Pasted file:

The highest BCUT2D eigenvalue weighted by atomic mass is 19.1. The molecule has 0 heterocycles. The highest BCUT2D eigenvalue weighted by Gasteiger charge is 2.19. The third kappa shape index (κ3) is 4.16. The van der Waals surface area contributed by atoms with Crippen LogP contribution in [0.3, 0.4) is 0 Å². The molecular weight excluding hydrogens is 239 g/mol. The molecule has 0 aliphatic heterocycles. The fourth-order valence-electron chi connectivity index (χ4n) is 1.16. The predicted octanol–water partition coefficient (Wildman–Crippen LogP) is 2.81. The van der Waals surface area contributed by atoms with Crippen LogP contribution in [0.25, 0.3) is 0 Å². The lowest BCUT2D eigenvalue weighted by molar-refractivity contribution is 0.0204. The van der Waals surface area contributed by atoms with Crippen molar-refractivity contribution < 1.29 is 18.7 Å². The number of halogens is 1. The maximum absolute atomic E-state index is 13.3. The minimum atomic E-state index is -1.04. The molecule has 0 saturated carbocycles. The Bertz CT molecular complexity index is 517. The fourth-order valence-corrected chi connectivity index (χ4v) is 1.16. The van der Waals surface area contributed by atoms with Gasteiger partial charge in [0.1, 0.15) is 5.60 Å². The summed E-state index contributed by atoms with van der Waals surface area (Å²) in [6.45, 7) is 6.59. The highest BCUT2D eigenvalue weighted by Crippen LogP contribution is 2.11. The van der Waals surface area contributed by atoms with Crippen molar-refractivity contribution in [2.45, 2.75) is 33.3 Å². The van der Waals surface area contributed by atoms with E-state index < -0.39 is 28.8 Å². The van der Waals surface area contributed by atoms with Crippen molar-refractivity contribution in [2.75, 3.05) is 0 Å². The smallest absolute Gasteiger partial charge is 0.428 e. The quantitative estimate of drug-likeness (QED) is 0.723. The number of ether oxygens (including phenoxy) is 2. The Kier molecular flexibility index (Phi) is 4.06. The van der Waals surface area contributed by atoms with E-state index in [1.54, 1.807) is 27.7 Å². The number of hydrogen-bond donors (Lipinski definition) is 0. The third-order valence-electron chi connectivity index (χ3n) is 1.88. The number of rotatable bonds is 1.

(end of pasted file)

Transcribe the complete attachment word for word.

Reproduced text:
The highest BCUT2D eigenvalue weighted by atomic mass is 19.1. The molecule has 0 heterocycles. The highest BCUT2D eigenvalue weighted by Gasteiger charge is 2.19. The third kappa shape index (κ3) is 4.16. The van der Waals surface area contributed by atoms with Crippen LogP contribution in [0.3, 0.4) is 0 Å². The molecular weight excluding hydrogens is 239 g/mol. The molecule has 0 aliphatic heterocycles. The fourth-order valence-electron chi connectivity index (χ4n) is 1.16. The predicted octanol–water partition coefficient (Wildman–Crippen LogP) is 2.81. The van der Waals surface area contributed by atoms with Crippen LogP contribution in [0.25, 0.3) is 0 Å². The lowest BCUT2D eigenvalue weighted by molar-refractivity contribution is 0.0204. The van der Waals surface area contributed by atoms with Crippen molar-refractivity contribution < 1.29 is 18.7 Å². The number of halogens is 1. The maximum absolute atomic E-state index is 13.3. The minimum atomic E-state index is -1.04. The molecule has 0 saturated carbocycles. The Bertz CT molecular complexity index is 517. The fourth-order valence-corrected chi connectivity index (χ4v) is 1.16. The van der Waals surface area contributed by atoms with Gasteiger partial charge in [0.1, 0.15) is 5.60 Å². The summed E-state index contributed by atoms with van der Waals surface area (Å²) in [6.45, 7) is 6.59. The highest BCUT2D eigenvalue weighted by Crippen LogP contribution is 2.11. The van der Waals surface area contributed by atoms with Crippen molar-refractivity contribution in [2.45, 2.75) is 33.3 Å². The van der Waals surface area contributed by atoms with E-state index < -0.39 is 28.8 Å². The van der Waals surface area contributed by atoms with Crippen molar-refractivity contribution in [2.75, 3.05) is 0 Å². The smallest absolute Gasteiger partial charge is 0.428 e. The quantitative estimate of drug-likeness (QED) is 0.723. The number of ether oxygens (including phenoxy) is 2. The Kier molecular flexibility index (Phi) is 4.06. The van der Waals surface area contributed by atoms with E-state index in [1.54, 1.807) is 27.7 Å². The number of hydrogen-bond donors (Lipinski definition) is 0. The third-order valence-electron chi connectivity index (χ3n) is 1.88. The number of rotatable bonds is 1.